In The Field

A western Illinois farmer harvests corn.
Credit Abby Wendle / File: Harvest Public Media

The people and places that make our food system go.

Ways to Connect

Charles Bassett wants you to buy hamburgers made from his Missouri cows. That’s why the Missouri rancher wants to pay an extra dollar into an industry-created fund every time he sells one of his cattle.

Take a road trip through the Midwest during the growing season, and it feels like you’re moving through a sea of corn and soybeans grown largely for livestock feed or ethanol. But now, low grain prices and increasing pressure to clean up waterways may push some farmers to consider other options.

Aubrey Fletcher knew she wanted to work on a dairy farm ever since she was a little girl.

“I do remember my mom asking, ‘Are you sure that’s what you want to do?’” Fletcher recalls.

Fletcher knew the work was tough, she grew up milking cows every day. After college she and her husband wanted to return to his family farm, but it wasn’t making financial sense.

“The farm couldn’t necessarily provide both of us with salaries,” says Fletcher. “So we thought, ‘Why not take our premium milk and take that a little further?’”

Cotton fabric has been a staple in our closets for decades, but times are tough for farmers in the U.S. cotton belt who are caught in the middle of a storm of changing global demand.

Cotton acreage in the U.S. has been declining for years, with 2015 hitting the lowest mark in decades.  It has dropped from nearly 15 million acres to less than 9 million acres in just the past five years.


The Western Farm Show in Kansas City, Missouri, is a long way from Silicon Valley.

But here in a huge arena, set in what used to be the Kansas City Stockyards, the high-tech future of agriculture is for sale.

Midwest Farmers On Notice As Farm Debt Grows

Mar 8, 2016

There are mounting concerns about the direction of the farm economy. The U.S. Department of Agriculture expects farm income to fall for the third year in a row in 2016. At the same time, farmers are borrowing billions more from banks to get by.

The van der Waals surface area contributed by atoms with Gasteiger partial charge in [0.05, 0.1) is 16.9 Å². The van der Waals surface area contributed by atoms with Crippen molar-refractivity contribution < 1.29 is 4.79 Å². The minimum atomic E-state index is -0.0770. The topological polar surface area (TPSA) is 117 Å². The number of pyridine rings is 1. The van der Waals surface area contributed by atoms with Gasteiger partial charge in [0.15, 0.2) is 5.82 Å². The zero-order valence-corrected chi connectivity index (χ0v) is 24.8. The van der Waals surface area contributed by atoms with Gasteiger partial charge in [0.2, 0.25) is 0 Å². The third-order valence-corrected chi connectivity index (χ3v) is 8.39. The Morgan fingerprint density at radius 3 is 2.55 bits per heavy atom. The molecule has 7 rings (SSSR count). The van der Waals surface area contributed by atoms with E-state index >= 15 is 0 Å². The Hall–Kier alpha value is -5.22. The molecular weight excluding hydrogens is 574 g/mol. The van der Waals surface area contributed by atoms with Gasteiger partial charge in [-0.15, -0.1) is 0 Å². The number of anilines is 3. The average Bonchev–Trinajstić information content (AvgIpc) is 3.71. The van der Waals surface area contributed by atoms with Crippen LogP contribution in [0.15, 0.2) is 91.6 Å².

The change in farm fortunes follows a drop in prices for corn and soybeans, the top Midwest crops. Supply and demand are both working against the commodity markets. Farmers have raised an oversupply of grain, while at the same time the slow global economy has brought down demand.

Hundreds of lawsuits against seed company Syngenta could develop into a major class-action potentially involving almost every corn farmer in the country.

  If you want a front row seat to the national fight over GMOs head to Boulder County, Colorado.

GMOs, or more precisely, genetically-engineered crops, are lightning rods in discussions of our food. For the farmers who grow them and the scientists who create them, they’re a wonder of technology. For those opposed, the plants represent all that’s wrong with modern agriculture.

The normally dry northern region of Argentina has a problem of biblical proportions.

Farmers there are struggling with a massive outbreak of locusts. Dark clouds of the green-brown bugs cast shadows when they fly overhead and when they land, they cover the ground.

“It is really, really, amazing when you see the locusts because you see millions of them together,” said Juan Pablo Karnatz, who raises cattle in Santiago del Estero, about 600 miles northwest of Argentina’s capital, Buenos Aires. “When you think they can be more millions flying around, it could be a disaster.”

Cuts to the crop insurance program will again be a talking point on Capitol Hill.

The budget drafted by President Obama and released Tuesday would make cuts to the crop insurance system, allocate more funds for agricultural research and fund the summer program that provides free meals to children.

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